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  1. 1. © Palmatier, Petersen, and Germann 1 Perceptual and Preference Mapping for Competitive Positioning Marketing Analytics Based on First Principles: Chapter 5
  2. 2. Agenda  Learning Objectives  Introduction  Objectives of Perceptual and Preference Mapping  Uses of Perceptual and Preference Mapping in Marketing  Perceptual and Preference Mapping  Overview of Methods used in Perceptual and Preference Mapping  Underlying Mathematical Models of Perceptual and Preference Mapping  Other Approaches for Mapping Similarity, Perceptions, and Preferences  Summary  Takeaways © Palmatier, Petersen, and Germann 2
  3. 3.  Describe the objectives of perceptual and preference maps.  Know the different types of data that can be used to create perceptual and preference maps.  Understand the difference between similarity data and preference data and how the latter can be used to infer similarity.  Describe (broadly) how multidimensional scaling (MDS) works.  Describe (broadly) how principal component analysis (PCA) works.  Know when to use MDS and when to use PCA (or both) to create maps.  Appreciate how perceptual and preference maps can clarify underlying relationships.  Know how to create, read and interpret similarity-based maps, perceptual maps, preference maps, and joint-space maps using R and Tableau. © Palmatier, Petersen, and Germann 3 Learning Objectives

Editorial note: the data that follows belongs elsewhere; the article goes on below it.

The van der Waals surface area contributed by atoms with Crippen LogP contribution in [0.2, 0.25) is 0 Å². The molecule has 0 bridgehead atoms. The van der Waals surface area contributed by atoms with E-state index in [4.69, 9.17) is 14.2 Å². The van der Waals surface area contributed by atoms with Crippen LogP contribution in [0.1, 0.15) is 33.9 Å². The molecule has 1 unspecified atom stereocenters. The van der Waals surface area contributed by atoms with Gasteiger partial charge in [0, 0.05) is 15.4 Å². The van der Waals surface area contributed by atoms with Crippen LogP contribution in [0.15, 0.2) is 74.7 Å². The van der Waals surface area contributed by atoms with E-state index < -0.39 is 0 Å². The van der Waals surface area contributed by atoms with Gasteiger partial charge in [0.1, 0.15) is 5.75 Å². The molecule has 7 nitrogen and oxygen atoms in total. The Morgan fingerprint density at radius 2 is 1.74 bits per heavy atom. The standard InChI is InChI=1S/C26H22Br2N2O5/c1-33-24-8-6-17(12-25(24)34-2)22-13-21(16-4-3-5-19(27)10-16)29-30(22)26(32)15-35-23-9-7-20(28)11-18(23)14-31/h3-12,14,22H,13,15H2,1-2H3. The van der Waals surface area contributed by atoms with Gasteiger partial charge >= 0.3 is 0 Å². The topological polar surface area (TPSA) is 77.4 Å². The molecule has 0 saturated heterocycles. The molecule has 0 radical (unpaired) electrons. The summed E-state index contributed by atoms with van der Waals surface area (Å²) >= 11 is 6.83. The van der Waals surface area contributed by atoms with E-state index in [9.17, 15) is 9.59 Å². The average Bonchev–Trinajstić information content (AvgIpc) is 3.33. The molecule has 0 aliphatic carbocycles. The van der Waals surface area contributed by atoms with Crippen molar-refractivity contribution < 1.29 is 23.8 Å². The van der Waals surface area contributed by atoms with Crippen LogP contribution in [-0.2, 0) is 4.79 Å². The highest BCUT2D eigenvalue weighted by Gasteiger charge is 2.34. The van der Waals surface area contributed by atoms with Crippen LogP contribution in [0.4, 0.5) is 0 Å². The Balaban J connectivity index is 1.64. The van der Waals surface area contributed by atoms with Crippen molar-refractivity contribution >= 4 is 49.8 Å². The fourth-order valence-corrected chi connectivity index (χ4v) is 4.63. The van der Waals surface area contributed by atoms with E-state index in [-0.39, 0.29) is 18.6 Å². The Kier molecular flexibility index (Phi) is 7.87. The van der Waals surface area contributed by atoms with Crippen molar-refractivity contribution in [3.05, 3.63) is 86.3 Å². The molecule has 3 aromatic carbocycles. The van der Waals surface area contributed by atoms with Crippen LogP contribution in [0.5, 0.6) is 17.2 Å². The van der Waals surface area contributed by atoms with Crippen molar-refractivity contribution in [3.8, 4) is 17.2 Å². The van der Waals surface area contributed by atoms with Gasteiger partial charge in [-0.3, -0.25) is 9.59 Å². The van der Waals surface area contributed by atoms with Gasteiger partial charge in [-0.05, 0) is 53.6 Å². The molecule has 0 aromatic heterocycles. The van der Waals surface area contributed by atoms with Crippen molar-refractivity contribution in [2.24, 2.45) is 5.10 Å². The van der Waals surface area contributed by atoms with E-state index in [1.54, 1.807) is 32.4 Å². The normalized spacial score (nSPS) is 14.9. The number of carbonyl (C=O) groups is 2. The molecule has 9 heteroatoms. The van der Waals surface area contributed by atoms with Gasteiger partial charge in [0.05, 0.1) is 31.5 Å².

4. 4. Agenda  Learning Objectives  Introduction  Objectives of Perceptual and Preference Mapping  Uses of Perceptual and Preference Mapping in Marketing  Perceptual and Preference Mapping  Overview of Methods used in Perceptual and Preference Mapping  Underlying Mathematical Models of Perceptual and Preference Mapping  Other Approaches for Mapping Similarity, Perceptions, and Preferences  Summary  Takeaways © Palmatier, Petersen, and Germann 4